Understanding the different types of dental sedation
Nitrous Oxide or “comfort air”
Often called “laughing gas,” nitrous oxide is a very safe, mild sedative that will help your child remain relaxed during dental procedures. We will give the sedation with the use of a “nose cone” which carries air (oxygen) mixed with the medication. Your child will be asked to breathe through the nose, not the mouth, and will sense a faint, sweet smell. The sedation will take effect in about 5 minutes. The nose cone will remain in place until the procedure is done. Your child will be awake during the entire procedure and may have a “happy” feeling. When the procedure is complete, the nitrous oxide will be turned off and your child will breathe in pure oxygen for about 5 minutes to clear out any remaining gas. You should limit your child to a very light meal 2 hours before this procedure, such as toast or a waffle with clear juice or water.
Oral Sedatives (Not offered at Chompers)
If your child is extremely nervous, oral sedation may be used. It is taken by mouth or through the nose. This type of medicine will make your child a little drowsy, and will keep him or her relaxed and calm during the procedure. The medicine usually begins to work within 20 minutes. Your dentist will have your child take the medicine once you arrive at the appointment. If your child is having sedation, he or she should have nothing to eat or drink after midnight the night before the appointment. Your child will still have the sedatives in their system after their dental procedure is completed.
Intravenous (IV) sedation requires a needle to be inserted into your child’s vein, usually in the arm or hand. The biggest advantage to IV sedation is that the anesthesiologist can give your child more medicine during a longer procedure to keep him or her relaxed. Home preparation is required for this type of sedation. This type of sedation is commonly referred to as “being put to sleep.”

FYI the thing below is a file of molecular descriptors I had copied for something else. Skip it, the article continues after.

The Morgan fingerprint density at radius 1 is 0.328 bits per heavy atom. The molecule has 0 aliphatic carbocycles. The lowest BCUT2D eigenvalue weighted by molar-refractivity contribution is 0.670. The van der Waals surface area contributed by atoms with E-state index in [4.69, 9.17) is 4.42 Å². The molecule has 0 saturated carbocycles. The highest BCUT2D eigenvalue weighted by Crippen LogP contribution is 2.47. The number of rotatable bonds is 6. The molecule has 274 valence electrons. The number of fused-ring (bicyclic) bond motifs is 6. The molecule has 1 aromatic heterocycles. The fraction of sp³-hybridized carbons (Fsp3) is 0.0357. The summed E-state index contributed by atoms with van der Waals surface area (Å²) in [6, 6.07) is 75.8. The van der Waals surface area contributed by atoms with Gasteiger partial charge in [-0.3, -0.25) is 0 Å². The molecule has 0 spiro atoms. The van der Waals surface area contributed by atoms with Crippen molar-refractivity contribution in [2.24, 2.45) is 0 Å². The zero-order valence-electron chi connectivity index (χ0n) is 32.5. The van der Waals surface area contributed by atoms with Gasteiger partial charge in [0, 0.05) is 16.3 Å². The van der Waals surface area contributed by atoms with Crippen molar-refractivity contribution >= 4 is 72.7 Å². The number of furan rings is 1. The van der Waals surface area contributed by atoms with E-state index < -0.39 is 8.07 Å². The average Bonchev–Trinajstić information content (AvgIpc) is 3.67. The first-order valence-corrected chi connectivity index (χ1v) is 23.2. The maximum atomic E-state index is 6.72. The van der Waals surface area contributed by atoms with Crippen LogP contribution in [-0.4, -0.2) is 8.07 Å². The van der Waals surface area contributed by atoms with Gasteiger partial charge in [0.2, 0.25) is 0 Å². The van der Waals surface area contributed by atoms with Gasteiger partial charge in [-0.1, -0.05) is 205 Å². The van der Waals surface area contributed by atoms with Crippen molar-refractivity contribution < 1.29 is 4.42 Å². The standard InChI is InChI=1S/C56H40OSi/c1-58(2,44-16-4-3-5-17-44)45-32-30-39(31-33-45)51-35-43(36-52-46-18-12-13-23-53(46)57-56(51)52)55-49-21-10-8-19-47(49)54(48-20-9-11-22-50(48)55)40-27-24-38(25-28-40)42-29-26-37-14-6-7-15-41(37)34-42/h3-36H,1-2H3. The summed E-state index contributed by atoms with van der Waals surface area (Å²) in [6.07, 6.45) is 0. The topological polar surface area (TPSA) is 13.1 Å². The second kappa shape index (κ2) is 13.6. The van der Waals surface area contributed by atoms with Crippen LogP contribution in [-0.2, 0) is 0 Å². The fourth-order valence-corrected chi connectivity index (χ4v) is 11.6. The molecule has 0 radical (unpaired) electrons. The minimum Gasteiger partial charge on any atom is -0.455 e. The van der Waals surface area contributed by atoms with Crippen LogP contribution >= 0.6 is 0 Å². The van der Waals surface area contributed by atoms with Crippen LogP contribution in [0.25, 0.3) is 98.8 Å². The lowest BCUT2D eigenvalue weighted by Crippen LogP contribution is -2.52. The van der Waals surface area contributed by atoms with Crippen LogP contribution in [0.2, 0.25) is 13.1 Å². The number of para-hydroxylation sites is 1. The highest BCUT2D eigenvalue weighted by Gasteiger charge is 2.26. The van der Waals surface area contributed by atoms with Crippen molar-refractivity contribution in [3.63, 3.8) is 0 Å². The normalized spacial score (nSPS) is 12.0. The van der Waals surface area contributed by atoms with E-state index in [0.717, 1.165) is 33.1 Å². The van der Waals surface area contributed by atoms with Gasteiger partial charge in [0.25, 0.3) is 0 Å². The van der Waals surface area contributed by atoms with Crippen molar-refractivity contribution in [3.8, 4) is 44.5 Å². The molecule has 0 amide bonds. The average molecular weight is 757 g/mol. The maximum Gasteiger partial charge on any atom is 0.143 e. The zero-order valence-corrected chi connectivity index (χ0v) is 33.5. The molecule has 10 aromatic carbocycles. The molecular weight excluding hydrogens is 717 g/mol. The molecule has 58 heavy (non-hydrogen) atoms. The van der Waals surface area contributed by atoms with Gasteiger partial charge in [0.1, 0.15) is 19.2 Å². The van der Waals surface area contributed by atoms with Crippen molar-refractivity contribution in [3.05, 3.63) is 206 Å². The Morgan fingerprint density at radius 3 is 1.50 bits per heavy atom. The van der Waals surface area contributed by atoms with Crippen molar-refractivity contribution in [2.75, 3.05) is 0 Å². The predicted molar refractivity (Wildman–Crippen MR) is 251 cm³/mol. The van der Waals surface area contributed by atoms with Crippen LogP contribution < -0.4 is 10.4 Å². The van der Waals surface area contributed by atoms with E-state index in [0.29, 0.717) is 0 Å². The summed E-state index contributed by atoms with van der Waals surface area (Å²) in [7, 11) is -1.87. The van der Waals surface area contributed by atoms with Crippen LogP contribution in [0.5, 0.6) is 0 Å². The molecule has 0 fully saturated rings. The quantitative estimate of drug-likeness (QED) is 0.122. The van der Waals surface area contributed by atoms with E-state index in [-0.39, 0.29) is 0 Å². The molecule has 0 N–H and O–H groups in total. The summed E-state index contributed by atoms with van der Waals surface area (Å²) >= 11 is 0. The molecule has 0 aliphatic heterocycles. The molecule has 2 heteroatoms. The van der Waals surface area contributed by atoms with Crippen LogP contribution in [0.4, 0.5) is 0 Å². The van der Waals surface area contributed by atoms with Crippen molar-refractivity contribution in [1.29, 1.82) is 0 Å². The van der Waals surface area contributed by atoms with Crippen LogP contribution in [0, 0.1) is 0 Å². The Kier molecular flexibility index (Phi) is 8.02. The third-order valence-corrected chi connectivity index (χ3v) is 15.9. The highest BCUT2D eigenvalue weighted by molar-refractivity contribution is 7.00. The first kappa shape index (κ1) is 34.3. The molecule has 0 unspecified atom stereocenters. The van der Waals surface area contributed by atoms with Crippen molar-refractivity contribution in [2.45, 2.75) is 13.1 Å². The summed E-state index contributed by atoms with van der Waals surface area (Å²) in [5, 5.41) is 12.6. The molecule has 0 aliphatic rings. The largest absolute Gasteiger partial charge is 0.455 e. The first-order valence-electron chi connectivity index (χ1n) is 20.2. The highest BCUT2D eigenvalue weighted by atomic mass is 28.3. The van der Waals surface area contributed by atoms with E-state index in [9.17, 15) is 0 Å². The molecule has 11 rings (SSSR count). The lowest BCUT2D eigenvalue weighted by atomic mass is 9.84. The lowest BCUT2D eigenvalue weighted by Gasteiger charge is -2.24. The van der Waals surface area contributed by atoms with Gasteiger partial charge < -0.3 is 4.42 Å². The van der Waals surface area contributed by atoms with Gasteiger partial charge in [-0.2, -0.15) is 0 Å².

At Chompers, we acknowledge that some individuals may have reservations about IV sedation. That's why we exclusively collaborate with Medical Anesthesiologist Dr. David Mead, formerly the chief of anesthesiology at Children's Hospital of Oakland. Your safety and comfort are our utmost priority.
In a 2016 interview with NBC, Dr. David Mead, renowned Medical Anesthesiologist, discussed the safety of dental IV sedation.
"Dr David Mead, the Children’s Hospital anesthesiologist, says patients who are going under anesthesia should ask their dentist questions about the procedure. -Will another doctor be in the room? -Who will dispense the drugs? -Who will monitor my vital signs? -What are your emergency procedures? Mead says you have the right to walk away if you don’t like your dentist’s answer."
Thank you Dr. Mead for keeping our patients safe!!!
Our office only offers Nitrous Oxide sedation and IV Sedation
While we are trained to provide all types of sedation, our office believes that the majority of the patients that we see can be treated without the use of Oral Sedatives or IV Sedation.
We will occasionally have Medical Anesthesiologist Dr David Mead provide intravenous sedation if:
1) your child has multiple cavities that you wish to have all repaired in one visit
2) if you, as a parent, have a low tolerance for a potentially difficult appointment for your child.
On the other hand, we often get parents who bring their child to us because another office has recommended treatment with oral or IV sedation. These types of parents want to avoid oral and IV sedation at all costs and understand that the appointments may be more difficult.
Why don’t we offer Oral Sedation
Our decision not to offer oral sedation is based on our entire practice’s philosophy of treating every child here as our own. If we can complete treatment without the added complexity of oral then we consider that a success. It is absolutely true that treating a patient that has not been given an oral sedation or IV sedation requires a greater degree of patient management skills. Our office is well equipped to make your child as comfortable as possible with TVs mounted above every chair, individual headphones, and the ability to either watch TV, movies or even play video games while being treated.